him out. It is believed that Hardin is the
planner and executor of the job at Stan
ton the other night, when at attempt was
made to wreck the fast westbound pas
seuger train on the Vandalia.
The Keuler Holdup Again.
Chicago, Sept. 28. The success in catch
ing and killing train robbers that officers
in Michigan Missouri and have had has
not rewarded the efforts to catch those
who robbed the train near Kessler, Ind.
But arrests are being, made occasionally,
and three of them are reported from Ken
singston, a suburb, where officers have in
custody three men named Wilson, Jackson,
and King. They with two others who es
caped after a hot chase were seen hanging
around the lumber piles in the suburbs.
They were heavily armed, and the two
who got away carried h trod bags. The men
deny that they are robtiers.
Another story eomes from Ligonier,
wheie a dining room girl is said to have
given a clue to the identity of the Kesslci
robbers, who are said to have been all resi
dents of that section.
- Pcoresun the Diamond.
Chicago, Sept. 28. Following are the
League scores at base ball: At Louisville
Boston 7, Louisville 6; at Pittsburg-
Philadelphia 6, Pittsburg 11; at Chicagi
New York as, Chicago 7 making three
straight; at Cleveland Washing ton 7,
WARMAN WILL PROVE NOTHING.
A Trip That Will Simply Be a Novelty I
No Sort of Test.
New York, Sept. 2K-Mr. Cy Warman
left New York Tuesday on the engine ot
the New York Central "Exposition Flyex
for Chicago. There has been m uch printed
regarding the strain on the nerves anj
physicial powers of engineers of the New
York Central's fast trains, notably ta
Empire State exposition and the Exposi
tion Flyer, which run long distances ebf
rate of sixty miles an hour and Mr. wit
man has undertaken to demonstrate to the
contrary by traveling the entire distance
1,000 miles, in the cab of a locomotive, tfttb
ject as nearly as possible to the saffla
conditions as fall to the lot of the engine.
If he alights in Chicago in good ebatw
physically, after covering the run ot &x
engineers, who relieve each other at static
intervals along the route, the fact snordd
be accepted as a complete refutation of tbS
reports referred to.
Resignation Called For.
Washington, Sept. 2ts. Secretary Car
lisle has called for t he resignation of J. Rv
Garrison, deputy flrst-comptrolUr of the
treasury. Tarrison has been more than
twenty years in the treasury department.
Epidemic of Diphtheria.
Bay City, Mich., Sept 28. Diphtheria im
said to be becoming epidemic in this city.
The boards of health and education have
decided to close the Farragut school.
Ten cases have been reported from that
school since Friday.
LIVE STOCK AND PRODUCE" MARKET
Cbicaoo, Sept. tt.
Following were the quotations on tit
Board of Trade today: Wheat September,
opened ee&jc, closed 605-rc; December, opened
7uc, cose i CJifcc; May, opened T7Mc
closed 76-,e, Corn September, opened 4jo.
closed 4(ic; December, opened 4lc, closed
ti'u; May, opened 44c, closed W4c Oatt
septemoer, opened Ifcjsc. c oaed Zby$z; Oc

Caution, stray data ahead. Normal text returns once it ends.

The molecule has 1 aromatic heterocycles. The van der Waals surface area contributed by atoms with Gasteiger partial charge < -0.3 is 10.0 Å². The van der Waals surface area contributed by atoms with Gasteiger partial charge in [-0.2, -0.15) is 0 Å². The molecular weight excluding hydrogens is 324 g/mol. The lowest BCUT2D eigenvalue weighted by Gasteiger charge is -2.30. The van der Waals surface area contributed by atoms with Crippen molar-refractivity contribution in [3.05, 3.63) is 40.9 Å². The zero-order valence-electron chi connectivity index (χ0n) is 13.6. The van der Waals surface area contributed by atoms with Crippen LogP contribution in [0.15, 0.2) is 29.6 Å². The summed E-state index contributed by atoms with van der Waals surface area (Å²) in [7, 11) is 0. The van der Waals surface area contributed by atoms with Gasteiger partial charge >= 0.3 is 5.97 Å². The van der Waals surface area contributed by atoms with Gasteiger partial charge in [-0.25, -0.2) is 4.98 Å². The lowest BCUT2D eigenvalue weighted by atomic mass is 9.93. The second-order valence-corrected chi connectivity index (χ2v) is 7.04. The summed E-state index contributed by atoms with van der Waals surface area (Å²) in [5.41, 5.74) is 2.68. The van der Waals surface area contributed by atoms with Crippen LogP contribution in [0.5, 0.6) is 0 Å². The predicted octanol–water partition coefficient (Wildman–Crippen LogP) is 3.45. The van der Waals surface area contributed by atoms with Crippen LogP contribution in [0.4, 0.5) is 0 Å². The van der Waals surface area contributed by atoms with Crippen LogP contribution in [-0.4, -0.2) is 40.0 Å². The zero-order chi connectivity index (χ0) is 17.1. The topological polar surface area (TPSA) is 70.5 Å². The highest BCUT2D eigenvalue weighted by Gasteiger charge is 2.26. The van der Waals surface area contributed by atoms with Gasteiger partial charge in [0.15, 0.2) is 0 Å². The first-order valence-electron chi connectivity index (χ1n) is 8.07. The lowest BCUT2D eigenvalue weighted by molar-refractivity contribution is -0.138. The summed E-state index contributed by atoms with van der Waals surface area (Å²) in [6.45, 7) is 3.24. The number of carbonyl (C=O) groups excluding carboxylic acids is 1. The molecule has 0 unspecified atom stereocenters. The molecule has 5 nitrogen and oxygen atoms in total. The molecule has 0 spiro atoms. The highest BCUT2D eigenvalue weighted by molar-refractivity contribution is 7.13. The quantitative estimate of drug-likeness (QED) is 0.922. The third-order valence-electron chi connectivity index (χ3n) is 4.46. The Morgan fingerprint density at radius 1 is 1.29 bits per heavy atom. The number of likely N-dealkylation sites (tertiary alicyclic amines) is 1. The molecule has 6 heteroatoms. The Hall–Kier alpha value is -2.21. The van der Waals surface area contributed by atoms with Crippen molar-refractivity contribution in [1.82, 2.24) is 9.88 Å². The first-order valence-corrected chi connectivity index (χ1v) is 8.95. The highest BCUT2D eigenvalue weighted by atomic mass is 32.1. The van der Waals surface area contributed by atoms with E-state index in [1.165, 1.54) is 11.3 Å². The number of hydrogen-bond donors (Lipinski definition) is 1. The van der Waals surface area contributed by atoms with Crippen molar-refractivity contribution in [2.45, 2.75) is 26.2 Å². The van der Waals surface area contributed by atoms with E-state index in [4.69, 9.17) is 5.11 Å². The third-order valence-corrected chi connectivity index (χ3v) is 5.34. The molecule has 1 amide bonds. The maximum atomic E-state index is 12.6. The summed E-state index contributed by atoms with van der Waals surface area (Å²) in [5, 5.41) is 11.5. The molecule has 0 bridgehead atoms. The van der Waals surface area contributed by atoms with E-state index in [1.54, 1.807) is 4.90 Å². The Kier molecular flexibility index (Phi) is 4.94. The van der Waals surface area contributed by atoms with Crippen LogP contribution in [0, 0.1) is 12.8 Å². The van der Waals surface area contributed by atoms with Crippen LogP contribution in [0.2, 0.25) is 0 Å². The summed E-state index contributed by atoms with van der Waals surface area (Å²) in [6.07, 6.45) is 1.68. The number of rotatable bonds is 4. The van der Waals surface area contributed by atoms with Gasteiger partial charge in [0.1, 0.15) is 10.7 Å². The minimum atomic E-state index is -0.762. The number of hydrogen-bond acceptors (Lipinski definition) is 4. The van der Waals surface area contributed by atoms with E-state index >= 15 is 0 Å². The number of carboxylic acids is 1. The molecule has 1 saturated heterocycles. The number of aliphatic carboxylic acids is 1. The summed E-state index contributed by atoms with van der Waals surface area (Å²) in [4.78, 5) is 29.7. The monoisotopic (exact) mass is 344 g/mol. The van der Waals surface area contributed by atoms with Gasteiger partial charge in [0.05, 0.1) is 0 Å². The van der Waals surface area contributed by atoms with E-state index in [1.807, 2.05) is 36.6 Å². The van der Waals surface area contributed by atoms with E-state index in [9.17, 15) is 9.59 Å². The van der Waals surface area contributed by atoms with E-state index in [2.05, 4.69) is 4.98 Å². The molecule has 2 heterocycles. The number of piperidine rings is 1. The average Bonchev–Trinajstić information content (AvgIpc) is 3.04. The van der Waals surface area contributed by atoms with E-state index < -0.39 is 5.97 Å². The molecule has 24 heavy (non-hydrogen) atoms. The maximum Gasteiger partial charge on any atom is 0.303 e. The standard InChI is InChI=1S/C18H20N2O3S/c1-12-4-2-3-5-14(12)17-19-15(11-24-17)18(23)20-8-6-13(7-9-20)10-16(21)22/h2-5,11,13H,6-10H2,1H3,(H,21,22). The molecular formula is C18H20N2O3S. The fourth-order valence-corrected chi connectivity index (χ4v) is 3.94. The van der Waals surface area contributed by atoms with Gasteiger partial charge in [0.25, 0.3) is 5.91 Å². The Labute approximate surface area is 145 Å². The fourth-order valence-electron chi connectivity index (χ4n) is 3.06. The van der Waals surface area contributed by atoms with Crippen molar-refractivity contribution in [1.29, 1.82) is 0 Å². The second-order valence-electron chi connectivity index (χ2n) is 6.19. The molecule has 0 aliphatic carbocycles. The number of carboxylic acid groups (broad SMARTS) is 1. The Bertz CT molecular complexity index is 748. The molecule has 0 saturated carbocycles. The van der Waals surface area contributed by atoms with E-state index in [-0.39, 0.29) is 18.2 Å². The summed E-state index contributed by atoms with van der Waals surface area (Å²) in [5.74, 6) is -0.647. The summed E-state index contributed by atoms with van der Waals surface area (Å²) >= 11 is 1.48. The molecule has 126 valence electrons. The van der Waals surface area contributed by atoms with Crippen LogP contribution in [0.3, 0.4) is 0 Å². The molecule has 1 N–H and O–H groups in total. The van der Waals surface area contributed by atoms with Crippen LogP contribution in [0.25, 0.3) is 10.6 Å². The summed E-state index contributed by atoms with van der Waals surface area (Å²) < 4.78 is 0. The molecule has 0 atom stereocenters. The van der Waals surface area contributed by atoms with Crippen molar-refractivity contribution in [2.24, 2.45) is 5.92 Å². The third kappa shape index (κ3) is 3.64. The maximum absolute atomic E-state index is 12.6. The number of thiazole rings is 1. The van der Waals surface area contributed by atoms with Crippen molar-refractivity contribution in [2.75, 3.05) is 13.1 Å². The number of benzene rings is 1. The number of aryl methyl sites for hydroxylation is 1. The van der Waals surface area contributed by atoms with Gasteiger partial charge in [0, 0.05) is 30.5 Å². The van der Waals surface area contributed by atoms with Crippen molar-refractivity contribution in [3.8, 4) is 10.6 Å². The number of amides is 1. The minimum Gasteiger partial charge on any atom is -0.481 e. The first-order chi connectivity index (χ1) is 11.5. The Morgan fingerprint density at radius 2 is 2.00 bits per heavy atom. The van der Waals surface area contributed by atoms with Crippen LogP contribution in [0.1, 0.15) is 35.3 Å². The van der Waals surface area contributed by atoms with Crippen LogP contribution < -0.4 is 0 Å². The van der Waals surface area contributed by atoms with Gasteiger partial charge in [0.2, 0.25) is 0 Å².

tober, opened Vj, closed -'tc; Mar.
opened 3.c; c!oei Pork Septem
ber, opened $10.50, c,oJ J17.UU; October.
11125, closed (14.70; January, opened, (14.0U,
closed $13.75. Lard September, opened
19.60, closed 9.50.
Live Stock: The prices at the Union
Stock" yards today ranged at follows:
Hogs Estimated receipts for the day, 30.4QO;
quality fair; left over, about 4,0X1; market
a trifle slow with packers holding off, and
shippers were the principal buyers; prices
steady for light, while other grades were
15c lower; sales ranged at o.u&G.6) pigs,
6.25&;.0J light, J8.i-0a6.it) rough packing.
l6.S4Ai.(u mixed, and I6.i5ii.6i heavy pack
ing and shipping lots.
Cattle Estimated receipts for the day
17,t0J; quality fair; market fairly active
on local and shipng acoount; all grades
steady and price unchanged; quotations
ranged at $5.ittS.7Jehoice to extra shipping
steers, J4.6Iia5.So good to choice do, i.0j
4.54 fair to good. $3.30 8.80 eoffl
mon to medium do, $3.00170 butch
ers' steers, f2.033.7S stockers, t-t0$a.n
feeders. S1.0JQ2.Sj oowa, S2.up3i.sj heifers
$1.503,3.50 bolls, 2.ia&t85 Texa. steer.
$i.5LKa4-15 western rangers, and $2-50549
Teal calves. .
Sheep Estimated receipts for the day.
lS.ouu; quality fair; market only moderate! v
active and feeling steady; quotations ranged
at 12.153.60 per 10J lbs, YVeiteras, SAOOd
8-40 Texas. S1.UO&4.15 natives and $1.75$i.M
Proauce: Batter Fancy separator, 4a
25c per lb; fancy dairy, 2U2Jc; paoking
stock, 14c Eggs Fresh stock, lie per do,
loss off. Live poultry Spring chickens, lay
per lb; roaiters, 6o; turkeys, lUllo: daokl,
Vc; geese, $3.U03S.(U per doz. Potatoes
Wisconsin Kose. 75o per bu; fancy, J8c;
home grown, $LU0J1.2j per la-bu sack.
Sweet potatoes Jersey, $3.00 per bbl; Bal
timore, $3.2)&3.SJ. Apples Xew, fair to
choice, S2.UU&2.7J per bbl. Honey White
clover, 1-lb sections. 12Hi314a; broken comb,
luc; dark comb, gjol condition, 1U31&3; ex
New York, SepL 7.
Wheat October. 72!: December. TS&ATS?
May, 8.Hi&&'?4C- Corn No. 2, dull and eas
ier: .No. 2. 52 c: Mav. 5 lUSJll -... (kti.No.
2, quiet and ftimer; state, 40&41ltc; western.
oojfruttjc; ucioDer, J4joc; Aovember, MH
&b4&6c: December. iUa. ,''Vf M.r :t.vsj- Pn.k
firm and active; new mesa, $17.5017.75.
mrj duu; nominal.
Tfte Aiocal Market.
The market has been pretty liyely all week.
Oats have gone np, also upland hay. Apples
nave dropped and are comm: in in good qnan tit
ties. We quote;
New oats 27(2300 .
Hay Timothy. K O02.S9.00: npland. S9OS10:
Slougl,$6.00ia57.00; baled. S10.OOa9.00.
Butter Fair to choice, S6t28c; creamery. SOcL
Eetr Fresh. ISc.
Poultry Chickens. 13c: turkera liUriWv.
l'-Kc; gceee, 10c.
raurr and viaiTABtEs.
Apple JS (KKaS-'i.OO per bbl.
Onions tifle per bn.
Turnips 40c per bu.
Cattle Butchers nay for eorn fd
4'&4'4c; cow and ncifeis, SK'ft3!c calves
Sheep 6c. , .
IrxV II III
TfjERRlCE OP OTHER BRANDS.
pouNDSPI)) HALVEsjflt Quarters
"OLD l H CANS. ON LY